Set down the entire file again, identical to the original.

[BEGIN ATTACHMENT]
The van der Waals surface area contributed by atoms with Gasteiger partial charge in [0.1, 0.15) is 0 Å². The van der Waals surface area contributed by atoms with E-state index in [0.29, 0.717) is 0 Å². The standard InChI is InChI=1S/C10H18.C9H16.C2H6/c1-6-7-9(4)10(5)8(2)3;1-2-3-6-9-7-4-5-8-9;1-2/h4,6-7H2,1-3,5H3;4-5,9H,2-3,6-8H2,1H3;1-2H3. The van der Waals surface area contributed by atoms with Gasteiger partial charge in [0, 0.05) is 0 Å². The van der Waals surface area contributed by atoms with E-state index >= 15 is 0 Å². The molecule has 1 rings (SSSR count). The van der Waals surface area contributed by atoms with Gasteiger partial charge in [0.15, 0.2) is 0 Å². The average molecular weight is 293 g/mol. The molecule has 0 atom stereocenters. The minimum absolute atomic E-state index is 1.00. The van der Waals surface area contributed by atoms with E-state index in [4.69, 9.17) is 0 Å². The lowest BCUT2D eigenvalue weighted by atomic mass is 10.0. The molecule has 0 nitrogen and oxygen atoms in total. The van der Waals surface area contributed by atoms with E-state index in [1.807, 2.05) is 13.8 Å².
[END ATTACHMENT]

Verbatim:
The van der Waals surface area contributed by atoms with Gasteiger partial charge in [0.1, 0.15) is 0 Å². The van der Waals surface area contributed by atoms with E-state index in [0.29, 0.717) is 0 Å². The standard InChI is InChI=1S/C10H18.C9H16.C2H6/c1-6-7-9(4)10(5)8(2)3;1-2-3-6-9-7-4-5-8-9;1-2/h4,6-7H2,1-3,5H3;4-5,9H,2-3,6-8H2,1H3;1-2H3. The van der Waals surface area contributed by atoms with Gasteiger partial charge in [0, 0.05) is 0 Å². The van der Waals surface area contributed by atoms with E-state index >= 15 is 0 Å². The molecule has 1 rings (SSSR count). The van der Waals surface area contributed by atoms with Gasteiger partial charge in [0.15, 0.2) is 0 Å². The average molecular weight is 293 g/mol. The molecule has 0 atom stereocenters. The minimum absolute atomic E-state index is 1.00. The van der Waals surface area contributed by atoms with E-state index in [4.69, 9.17) is 0 Å². The lowest BCUT2D eigenvalue weighted by atomic mass is 10.0. The molecule has 0 nitrogen and oxygen atoms in total. The van der Waals surface area contributed by atoms with E-state index in [1.807, 2.05) is 13.8 Å².